Mind has lots of resources and useful tips to help you cope during this time. They are also on hand to offer support for lots of different mental health problems. Click here to find out more.

It can really help to hear from others who might be feeling the same way as you do, which is why Mind also runs an online peer support community, where you can share your experiences and hear from others. You can join the group here.


Grief can be overwhelming, especially during such difficult circumstances. Cruse are there to support you if you have lost a loved one during the coronavirus pandemic. If you are struggling, reach out to them by clicking here.


SilverCloud is an online self-help platform, which you can use by yourself. It's designed to help you learn skills to manage common problems, like stress and anxiety. The modules are based on cognitive behavioural therapy (CBT) principles. You can find resources for sleep, stress, anxiety and more. Click here to find support.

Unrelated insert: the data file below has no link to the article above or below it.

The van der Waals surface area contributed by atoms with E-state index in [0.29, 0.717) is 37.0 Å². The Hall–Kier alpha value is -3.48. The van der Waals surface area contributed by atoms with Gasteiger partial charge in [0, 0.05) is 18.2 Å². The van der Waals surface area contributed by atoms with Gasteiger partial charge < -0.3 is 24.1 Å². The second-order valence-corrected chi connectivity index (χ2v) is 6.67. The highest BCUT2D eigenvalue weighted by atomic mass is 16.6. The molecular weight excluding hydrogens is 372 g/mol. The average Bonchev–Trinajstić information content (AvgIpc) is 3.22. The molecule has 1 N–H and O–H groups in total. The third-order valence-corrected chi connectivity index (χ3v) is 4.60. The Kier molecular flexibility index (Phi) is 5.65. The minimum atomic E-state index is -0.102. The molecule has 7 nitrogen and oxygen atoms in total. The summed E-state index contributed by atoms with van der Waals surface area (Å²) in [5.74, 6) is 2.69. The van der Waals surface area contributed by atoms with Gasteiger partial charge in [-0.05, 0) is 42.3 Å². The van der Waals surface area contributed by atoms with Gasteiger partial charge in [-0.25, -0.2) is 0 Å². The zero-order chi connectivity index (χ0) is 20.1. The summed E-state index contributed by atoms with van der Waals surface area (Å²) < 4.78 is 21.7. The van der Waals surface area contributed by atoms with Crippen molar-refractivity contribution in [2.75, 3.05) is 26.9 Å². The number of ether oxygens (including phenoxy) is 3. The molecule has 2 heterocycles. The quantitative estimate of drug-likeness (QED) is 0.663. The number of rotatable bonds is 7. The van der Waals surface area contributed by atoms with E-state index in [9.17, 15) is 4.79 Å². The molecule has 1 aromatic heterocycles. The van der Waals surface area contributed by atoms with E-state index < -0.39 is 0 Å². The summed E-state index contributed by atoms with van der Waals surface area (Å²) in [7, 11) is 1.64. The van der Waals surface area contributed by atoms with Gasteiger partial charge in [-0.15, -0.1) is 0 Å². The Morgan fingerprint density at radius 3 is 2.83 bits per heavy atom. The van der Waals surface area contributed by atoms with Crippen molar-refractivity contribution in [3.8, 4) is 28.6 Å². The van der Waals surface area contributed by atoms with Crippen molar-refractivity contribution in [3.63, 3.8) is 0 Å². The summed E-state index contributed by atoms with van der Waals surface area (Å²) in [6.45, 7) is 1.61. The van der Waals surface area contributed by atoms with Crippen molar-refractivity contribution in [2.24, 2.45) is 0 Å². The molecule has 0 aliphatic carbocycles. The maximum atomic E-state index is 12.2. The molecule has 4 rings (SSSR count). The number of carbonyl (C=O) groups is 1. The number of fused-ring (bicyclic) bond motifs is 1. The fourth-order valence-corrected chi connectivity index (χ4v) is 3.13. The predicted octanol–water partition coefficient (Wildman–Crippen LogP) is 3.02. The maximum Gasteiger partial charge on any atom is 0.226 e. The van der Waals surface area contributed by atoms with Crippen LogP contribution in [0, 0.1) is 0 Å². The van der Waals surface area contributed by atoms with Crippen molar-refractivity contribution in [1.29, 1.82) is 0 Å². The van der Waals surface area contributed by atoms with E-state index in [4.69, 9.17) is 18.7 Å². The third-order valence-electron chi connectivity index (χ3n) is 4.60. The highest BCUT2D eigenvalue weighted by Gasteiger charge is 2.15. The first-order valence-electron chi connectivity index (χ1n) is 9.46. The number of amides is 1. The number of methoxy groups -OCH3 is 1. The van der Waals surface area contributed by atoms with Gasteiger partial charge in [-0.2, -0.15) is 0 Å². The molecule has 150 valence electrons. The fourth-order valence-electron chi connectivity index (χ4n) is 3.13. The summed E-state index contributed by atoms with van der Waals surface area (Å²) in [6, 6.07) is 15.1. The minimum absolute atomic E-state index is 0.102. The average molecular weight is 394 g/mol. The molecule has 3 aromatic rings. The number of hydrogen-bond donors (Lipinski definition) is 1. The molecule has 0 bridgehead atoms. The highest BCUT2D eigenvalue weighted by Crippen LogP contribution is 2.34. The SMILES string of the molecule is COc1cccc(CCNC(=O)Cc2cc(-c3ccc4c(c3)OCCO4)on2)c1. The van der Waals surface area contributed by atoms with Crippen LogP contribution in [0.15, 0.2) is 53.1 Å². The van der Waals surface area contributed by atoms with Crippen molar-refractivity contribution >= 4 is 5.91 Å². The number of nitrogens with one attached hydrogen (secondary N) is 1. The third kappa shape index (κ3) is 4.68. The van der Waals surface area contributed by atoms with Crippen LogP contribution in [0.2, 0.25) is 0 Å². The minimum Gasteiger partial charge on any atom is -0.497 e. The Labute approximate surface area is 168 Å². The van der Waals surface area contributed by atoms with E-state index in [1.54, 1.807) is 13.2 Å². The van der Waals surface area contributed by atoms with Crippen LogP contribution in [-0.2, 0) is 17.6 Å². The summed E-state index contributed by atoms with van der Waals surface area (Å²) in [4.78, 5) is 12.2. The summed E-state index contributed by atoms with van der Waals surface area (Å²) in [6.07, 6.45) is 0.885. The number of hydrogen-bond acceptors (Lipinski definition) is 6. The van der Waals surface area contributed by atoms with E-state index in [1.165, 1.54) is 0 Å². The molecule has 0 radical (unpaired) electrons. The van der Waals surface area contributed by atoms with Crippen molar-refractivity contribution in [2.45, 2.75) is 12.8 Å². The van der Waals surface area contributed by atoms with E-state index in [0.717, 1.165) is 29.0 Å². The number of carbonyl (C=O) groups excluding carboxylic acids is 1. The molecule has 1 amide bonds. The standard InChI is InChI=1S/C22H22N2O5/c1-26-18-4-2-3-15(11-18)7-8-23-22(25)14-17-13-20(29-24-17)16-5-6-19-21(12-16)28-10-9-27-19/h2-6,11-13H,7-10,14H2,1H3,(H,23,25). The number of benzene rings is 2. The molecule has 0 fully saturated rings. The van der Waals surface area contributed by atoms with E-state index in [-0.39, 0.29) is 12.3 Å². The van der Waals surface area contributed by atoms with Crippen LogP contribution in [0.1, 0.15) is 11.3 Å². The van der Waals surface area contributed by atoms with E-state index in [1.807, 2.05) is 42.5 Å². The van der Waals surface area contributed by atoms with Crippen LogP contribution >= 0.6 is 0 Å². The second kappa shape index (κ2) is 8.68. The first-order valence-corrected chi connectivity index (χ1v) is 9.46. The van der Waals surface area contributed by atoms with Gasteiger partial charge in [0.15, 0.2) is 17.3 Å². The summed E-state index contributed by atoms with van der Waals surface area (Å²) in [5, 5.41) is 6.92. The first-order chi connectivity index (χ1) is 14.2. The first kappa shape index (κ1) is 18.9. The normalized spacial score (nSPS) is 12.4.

The NHS have a lot of helpful resources, guidance and support for those struggling during the coronavirus pandemic. They can help with what to do if you feel unsafe, getting food, mental health and more. You can find out more about the support they offer here.


Rethink offers lots of information for many problems surrounding coronavirus. From difficulty wearing face coverings, to how to manage anxiety, you can find lots of advice on their website.

Support at Herts:

During this time, it is important that you reach out if you are struggling. If you are feeling worried or anxious, we are here to help. You are not alone and there is lots of support available to you, there is no problem too small. 

If you have any concerns at all, contact our team at: or visit our Student Wellbeing pages for details of how to access advice and support. 

Our Wellbeing services are also available 24/7 by contacting Security on +44 (0)1707 281010. 

Our Facebook support group is also available. The group is open to any students or staff who may be feeling lonely or want to connect with people at Herts. The group will also provide support from our Wellbeing team, as well as ideas for activities, online games, and watch parties to stay connected.